Osaka and Serena stunned at Roland Garros
World number one Naomi Osaka and 23-time major winner Serena Williams were the big names to suffer elimination from the French Open on Saturday.
Osaka was beaten 6-4 6-2 by Katerina Siniakova as her quest to win a third grand slam in succession came to an end, while Williams fell to fellow American representative Sofia Kenin 6-2 7-5.
There were no such problems for reigning champion Simona Halep, who is the highest seed left in the draw after overcoming Lesia Tsurenko 6-2 6-1 in just 55 minutes.
Eighth seed Ashleigh Barty will face Kenin following a 6-3 6-1 triumph over Andrea Petkovic, and there were also straight-sets win for 17-year-old Amanda Anisimova and Aliona Bolsova, who will meet in round four after overcoming Irina-Camelia Begu 7-6 (8-6) 6-4 and Ekaterina Alexandrova 6-2 7-5 respectively.
Madison Keys overcame Anna Blinkova 6-3 6-7 (5-7) 6-4 to advance to a clash with Siniakova, and teenager Iga Swiatek recovered from being bagelled in her first set to win 0-6 6-3 6-3 and set up a match with Halep.
Osaka was guaranteed to hold on to her position at the top of the rankings after Karolina Pliskova exited at the hands of Petra Martic on Friday, but 24 hours later the Japanese was on her way out too.
The US Open and Australian Open champion had to come from behind to beat Anna Karolina Schmiedlova and Victoria Azarenka in her opening two matches and she could not do it a third time.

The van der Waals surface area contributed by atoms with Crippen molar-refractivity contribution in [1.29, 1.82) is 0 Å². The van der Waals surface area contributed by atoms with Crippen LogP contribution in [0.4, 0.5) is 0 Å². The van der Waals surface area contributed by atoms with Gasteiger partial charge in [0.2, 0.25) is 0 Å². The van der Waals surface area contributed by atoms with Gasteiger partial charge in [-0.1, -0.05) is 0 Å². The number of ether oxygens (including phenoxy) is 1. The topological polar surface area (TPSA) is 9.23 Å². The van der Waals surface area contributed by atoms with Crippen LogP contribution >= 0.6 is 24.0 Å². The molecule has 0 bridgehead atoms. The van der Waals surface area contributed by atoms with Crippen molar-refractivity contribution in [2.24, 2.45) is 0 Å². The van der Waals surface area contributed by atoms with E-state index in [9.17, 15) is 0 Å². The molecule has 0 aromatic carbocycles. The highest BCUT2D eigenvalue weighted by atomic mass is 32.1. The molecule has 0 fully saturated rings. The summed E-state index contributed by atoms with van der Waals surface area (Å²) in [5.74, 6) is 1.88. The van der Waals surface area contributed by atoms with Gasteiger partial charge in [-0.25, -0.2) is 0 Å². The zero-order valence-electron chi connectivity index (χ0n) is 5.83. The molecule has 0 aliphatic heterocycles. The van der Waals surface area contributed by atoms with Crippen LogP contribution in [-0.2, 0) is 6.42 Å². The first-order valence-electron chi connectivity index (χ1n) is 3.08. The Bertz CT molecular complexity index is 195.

Osaka suggested the pressure of entering Roland Garros as the world number one made it difficult for her to play with the same freedom.
"I think this tournament I have had a feeling that was different to the other grand slams that I have played, because usually I find it very freeing and fun, and this time around I was kind of tense the entire time," said Osaka.
GRAND SLAM TITLE 24 REMAINS ELUSIVE
Williams' hopes of emulating Margaret Court at Roland Garros by winning a 24th grand slam title were dashed by Kenin.
Kenin performed brilliantly to reach the last 16 of a major for the first time in her career, meaning Wimbledon is Williams' next chance of getting the record-equalling piece of silverware.
Having struggled with a left knee injury in recent months, Williams admitted she feels short of matches and is considering playing on grass in the lead-up to Wimbledon for the first time since featuring at Eastbourne in 2011.
NO WORRIES FOR HALEP
Halep may have flown past Tsurenko but she suffered three breaks of serve in doing so. However, the reigning champion was not overly concerned and was pleased to get the job done so quickly.
"I was not worried, because losing my serve is happening often," Halep said with a smile. "I'm very confident on my return, so I didn't think something negative. I just looked forward for the next point.
"I expected a tough one, because I was always in trouble in the second set when I played against her.
"I think today was a better match. I played better. And I felt better on court."